The Pete Glavin Cross Country (PGXC) series of races is for runners throughout upstate New York. You can win individual age group prizes and team awards for each race, also accumulating series points and awards (and bragging rights) along the way. This race report is part of a broader post about the 2017 Pete Glavin Cross Country series.
All grass fields, a sloping hill and one of the best spectator courses in Rochester, which is perfect to watch the other two races unfold for the Niagara championships bragging rights.
Compared to the balmy weather several weeks ago, this weekend made it clear that winter is on the way. The temperature hovered in the mid-40s, normally perfect for running, but the real issue was water. Lots of it. A weather system parked itself over Central New York and started dumping water the night before the race, and would continue to do so until the morning after the race. Elizabeth joined in for this race, too, rounding out the women’s open team for Finger Lakes Runner’s Club. Amy, Elizabeth and I enjoyed the drive to Rochester and found a decent parking spot near the pavilions that would keep us dry until race time.
The kids’ McQuaid cross country meet is held at this park as part of their school cross-country series. It was going to be fun to race it myself, and the course they’d set was advertised as three 2K loops. After watching the women start their race (men and women were separated today), I walked through the sopping field back to the pavilion to stow my umbrella and strip down into my shorts and singlet. I watched the remaining laps of the women’s race and warmed up a bit, running haphazard lines across the main field and periphery.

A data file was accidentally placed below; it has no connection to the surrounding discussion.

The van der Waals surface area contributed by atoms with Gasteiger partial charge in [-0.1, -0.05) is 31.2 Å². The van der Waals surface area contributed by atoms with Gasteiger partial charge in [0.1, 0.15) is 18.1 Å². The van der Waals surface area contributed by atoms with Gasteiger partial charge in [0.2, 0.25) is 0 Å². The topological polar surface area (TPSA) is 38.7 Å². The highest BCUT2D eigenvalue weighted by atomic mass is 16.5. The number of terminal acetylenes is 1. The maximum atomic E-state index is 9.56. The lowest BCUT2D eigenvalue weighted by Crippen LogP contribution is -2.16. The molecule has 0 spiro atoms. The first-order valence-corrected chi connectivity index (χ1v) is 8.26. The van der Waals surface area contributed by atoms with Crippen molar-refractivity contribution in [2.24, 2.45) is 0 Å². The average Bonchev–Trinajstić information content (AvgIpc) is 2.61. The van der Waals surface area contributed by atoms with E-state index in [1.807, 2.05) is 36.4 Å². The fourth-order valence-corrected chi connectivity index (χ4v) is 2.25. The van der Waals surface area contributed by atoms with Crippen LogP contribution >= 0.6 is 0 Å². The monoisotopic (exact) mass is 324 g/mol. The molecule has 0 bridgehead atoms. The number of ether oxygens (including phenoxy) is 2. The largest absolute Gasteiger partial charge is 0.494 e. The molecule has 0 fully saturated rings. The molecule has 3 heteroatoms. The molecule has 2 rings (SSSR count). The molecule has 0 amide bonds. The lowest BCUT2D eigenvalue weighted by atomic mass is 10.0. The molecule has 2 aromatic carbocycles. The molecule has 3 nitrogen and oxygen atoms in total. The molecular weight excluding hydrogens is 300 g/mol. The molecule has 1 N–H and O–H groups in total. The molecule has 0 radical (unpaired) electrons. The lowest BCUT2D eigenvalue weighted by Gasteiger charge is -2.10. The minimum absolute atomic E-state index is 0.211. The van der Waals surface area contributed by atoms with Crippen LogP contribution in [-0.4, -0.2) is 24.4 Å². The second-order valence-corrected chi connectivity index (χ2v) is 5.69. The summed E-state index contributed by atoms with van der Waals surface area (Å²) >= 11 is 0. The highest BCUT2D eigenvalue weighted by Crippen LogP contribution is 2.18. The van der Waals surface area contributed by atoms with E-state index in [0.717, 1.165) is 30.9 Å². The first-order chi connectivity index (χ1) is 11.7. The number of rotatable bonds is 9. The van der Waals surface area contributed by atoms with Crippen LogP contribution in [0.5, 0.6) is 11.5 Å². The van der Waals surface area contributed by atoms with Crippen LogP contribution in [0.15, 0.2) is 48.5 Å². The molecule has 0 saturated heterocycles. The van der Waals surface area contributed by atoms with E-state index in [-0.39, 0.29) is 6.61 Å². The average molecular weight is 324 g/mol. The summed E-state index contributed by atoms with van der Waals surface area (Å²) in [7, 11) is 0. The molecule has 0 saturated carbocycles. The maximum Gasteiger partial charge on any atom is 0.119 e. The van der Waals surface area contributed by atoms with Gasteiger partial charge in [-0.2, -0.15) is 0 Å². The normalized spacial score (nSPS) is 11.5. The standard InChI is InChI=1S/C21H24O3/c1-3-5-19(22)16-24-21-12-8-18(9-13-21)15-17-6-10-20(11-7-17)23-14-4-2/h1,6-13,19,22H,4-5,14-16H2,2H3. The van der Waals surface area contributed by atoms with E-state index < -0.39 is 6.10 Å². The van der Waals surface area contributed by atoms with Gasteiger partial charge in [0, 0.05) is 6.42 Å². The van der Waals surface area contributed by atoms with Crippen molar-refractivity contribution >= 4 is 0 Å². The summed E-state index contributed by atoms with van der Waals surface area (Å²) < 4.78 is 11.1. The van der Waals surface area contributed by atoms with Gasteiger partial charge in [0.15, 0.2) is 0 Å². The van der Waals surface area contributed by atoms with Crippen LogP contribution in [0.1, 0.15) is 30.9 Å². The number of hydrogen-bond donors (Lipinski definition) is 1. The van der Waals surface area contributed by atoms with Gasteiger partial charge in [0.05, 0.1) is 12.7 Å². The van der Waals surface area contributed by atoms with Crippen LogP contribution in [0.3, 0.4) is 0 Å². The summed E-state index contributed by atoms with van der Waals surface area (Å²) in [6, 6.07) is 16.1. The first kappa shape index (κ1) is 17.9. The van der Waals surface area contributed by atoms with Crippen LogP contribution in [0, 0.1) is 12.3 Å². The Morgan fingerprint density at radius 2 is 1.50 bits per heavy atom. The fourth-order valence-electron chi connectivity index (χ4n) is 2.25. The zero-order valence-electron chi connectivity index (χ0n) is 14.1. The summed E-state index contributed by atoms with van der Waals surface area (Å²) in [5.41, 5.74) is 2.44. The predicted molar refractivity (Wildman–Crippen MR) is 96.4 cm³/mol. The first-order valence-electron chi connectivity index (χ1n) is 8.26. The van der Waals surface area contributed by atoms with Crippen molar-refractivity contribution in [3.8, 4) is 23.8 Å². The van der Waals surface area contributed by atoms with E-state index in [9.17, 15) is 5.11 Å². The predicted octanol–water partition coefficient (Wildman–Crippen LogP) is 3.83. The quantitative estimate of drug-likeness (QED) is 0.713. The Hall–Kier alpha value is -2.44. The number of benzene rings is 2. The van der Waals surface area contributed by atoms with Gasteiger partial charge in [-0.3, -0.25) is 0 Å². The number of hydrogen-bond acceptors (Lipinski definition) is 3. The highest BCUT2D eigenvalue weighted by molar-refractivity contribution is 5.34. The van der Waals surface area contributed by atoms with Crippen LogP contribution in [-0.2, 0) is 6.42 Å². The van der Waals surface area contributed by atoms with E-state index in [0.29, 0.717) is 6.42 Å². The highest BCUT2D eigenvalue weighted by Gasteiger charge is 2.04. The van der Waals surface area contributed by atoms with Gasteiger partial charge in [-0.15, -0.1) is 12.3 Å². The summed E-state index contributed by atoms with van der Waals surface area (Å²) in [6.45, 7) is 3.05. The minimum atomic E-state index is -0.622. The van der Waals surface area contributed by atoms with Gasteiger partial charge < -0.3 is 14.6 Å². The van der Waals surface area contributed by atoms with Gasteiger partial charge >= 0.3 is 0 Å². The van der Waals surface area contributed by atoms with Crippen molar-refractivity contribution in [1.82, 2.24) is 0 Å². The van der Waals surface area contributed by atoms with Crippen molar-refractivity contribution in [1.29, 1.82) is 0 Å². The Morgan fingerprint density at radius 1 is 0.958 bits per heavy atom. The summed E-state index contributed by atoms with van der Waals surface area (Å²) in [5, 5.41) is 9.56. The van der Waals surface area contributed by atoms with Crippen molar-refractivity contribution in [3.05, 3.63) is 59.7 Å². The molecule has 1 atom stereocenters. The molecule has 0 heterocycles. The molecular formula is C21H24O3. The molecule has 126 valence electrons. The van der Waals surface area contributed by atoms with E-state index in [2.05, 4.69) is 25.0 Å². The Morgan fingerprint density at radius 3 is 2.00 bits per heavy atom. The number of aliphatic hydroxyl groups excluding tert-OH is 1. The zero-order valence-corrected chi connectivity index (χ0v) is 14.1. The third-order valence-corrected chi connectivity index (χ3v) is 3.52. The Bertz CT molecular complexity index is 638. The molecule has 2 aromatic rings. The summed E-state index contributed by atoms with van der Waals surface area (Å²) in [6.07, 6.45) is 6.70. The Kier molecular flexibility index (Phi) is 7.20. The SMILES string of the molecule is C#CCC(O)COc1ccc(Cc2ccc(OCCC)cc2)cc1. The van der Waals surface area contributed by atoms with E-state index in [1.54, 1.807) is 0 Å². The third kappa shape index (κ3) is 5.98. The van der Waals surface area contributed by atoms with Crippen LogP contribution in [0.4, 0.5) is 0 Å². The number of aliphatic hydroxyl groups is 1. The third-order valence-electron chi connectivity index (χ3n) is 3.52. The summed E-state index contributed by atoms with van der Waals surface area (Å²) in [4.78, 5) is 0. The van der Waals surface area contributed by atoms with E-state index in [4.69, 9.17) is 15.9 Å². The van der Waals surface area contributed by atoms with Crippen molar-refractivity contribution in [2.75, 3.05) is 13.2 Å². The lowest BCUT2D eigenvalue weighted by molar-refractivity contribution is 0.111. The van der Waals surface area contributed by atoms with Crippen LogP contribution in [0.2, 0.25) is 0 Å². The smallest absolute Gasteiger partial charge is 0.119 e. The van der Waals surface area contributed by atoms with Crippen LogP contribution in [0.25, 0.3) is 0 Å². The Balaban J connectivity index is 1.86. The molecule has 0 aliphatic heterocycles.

Carl Franck had all the right accessories
As we waited for the signal to start, an organizer shouted out that the course was starting to get muddy in places. This was hilarious, because the entire course was mud; it was just muddier at the turns. As we started the first loop, Adam came up next to me and warned “Slow down, Scott.” I turned to my right and said “Is that the voice of reason I hear over there?” I did slow down, but was grateful to get out in front of the mass of runners. The race itself flew by. Alex Colvin came alongside around mile 2 and I enjoyed pacing off of him for a bit. Casey Carlstrom reeled us in not far into mile 2 and we were a trio for a bit. Alex and Casey were both veteran runners who were “running down” into the masters team to give us a better chance at winning. They were fast! Adam had also recruited Scotie Jacobs, a local (fast) ultra runner, to join us. I hoped to hold on and finish in the top 5, given these roster changes.
Elizabeth snagged this picture of me mid-race
As we started the third loop on the grassy infield, I wondered how much longer it’d be. I hadn’t studied the course closely, but I knew we had to do “three loops.” I was shocked when the guys in front of me peeled off toward the finish! Shocked, and grateful. I was so ready to be done! I had been focusing on not letting the GVH runner behind me pass on the last loop, and had thought I had to go up a hill toward our pavilion one more time. Just as I was focusing on that challenge, the race was over. I didn’t give up a single place over the one-hundred yard dash to the finish, though I would have liked to have kicked sooner. There’s always next year!
A bit muddy after the race
The results for our men’s masters team were good, though we didn’t find out ‘til later. Dry clothes and the promise of warm coffee won the day, and we were soon headed home after getting a group picture of our clean fronts and muddy backs. We were so disappointed to learn that Starbucks had closed for renovations in Canandaigua, though! We dejectedly drove by, seeing construction workers outside and a sign in the window. Why, caffeine gods, why?
I was thrilled to know how we’d done as a team when Adam wrote later that evening. Our High Noon masters team eked out a victory over GVH with a 34 point tie that was broken by Sean Nicholson’s 6th man tie-breaker. Adam’s strategy of stacking the masters team in favor of diluting our strength across a weaker veterans and masters teams paid off! The performance netted us our second case of beer for the season. Personally, I ran my fastest 6K race of the season. My average pace was only bested by the first race in the series, though that was a 5K. Two more weeks of training, and we’ll toe the line at the last race of the season!
Done! ... and ready for dry clothing